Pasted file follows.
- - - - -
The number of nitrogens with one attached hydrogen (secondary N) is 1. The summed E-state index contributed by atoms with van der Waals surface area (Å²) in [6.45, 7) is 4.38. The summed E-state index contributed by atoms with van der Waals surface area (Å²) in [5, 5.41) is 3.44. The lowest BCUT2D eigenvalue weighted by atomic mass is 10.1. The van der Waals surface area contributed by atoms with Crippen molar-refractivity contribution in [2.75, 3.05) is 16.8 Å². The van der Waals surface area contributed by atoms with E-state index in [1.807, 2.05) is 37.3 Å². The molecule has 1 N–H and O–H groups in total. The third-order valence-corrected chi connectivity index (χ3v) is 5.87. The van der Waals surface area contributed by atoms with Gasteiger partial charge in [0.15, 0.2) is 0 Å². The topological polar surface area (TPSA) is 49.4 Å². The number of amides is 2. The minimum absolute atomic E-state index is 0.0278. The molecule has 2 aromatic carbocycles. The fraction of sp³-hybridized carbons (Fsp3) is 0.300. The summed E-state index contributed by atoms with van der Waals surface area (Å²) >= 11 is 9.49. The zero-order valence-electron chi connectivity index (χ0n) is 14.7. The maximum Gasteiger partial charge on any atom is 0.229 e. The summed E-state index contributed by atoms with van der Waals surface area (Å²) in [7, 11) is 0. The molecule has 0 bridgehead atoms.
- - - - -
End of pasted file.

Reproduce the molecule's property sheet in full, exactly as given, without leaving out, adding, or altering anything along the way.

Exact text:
The number of nitrogens with one attached hydrogen (secondary N) is 1. The summed E-state index contributed by atoms with van der Waals surface area (Å²) in [6.45, 7) is 4.38. The summed E-state index contributed by atoms with van der Waals surface area (Å²) in [5, 5.41) is 3.44. The lowest BCUT2D eigenvalue weighted by atomic mass is 10.1. The van der Waals surface area contributed by atoms with Crippen molar-refractivity contribution in [2.75, 3.05) is 16.8 Å². The van der Waals surface area contributed by atoms with E-state index in [1.807, 2.05) is 37.3 Å². The molecule has 1 N–H and O–H groups in total. The third-order valence-corrected chi connectivity index (χ3v) is 5.87. The van der Waals surface area contributed by atoms with Gasteiger partial charge in [0.15, 0.2) is 0 Å². The topological polar surface area (TPSA) is 49.4 Å². The number of amides is 2. The minimum absolute atomic E-state index is 0.0278. The molecule has 2 aromatic carbocycles. The fraction of sp³-hybridized carbons (Fsp3) is 0.300. The summed E-state index contributed by atoms with van der Waals surface area (Å²) >= 11 is 9.49. The zero-order valence-electron chi connectivity index (χ0n) is 14.7. The maximum Gasteiger partial charge on any atom is 0.229 e. The summed E-state index contributed by atoms with van der Waals surface area (Å²) in [7, 11) is 0. The molecule has 0 bridgehead atoms.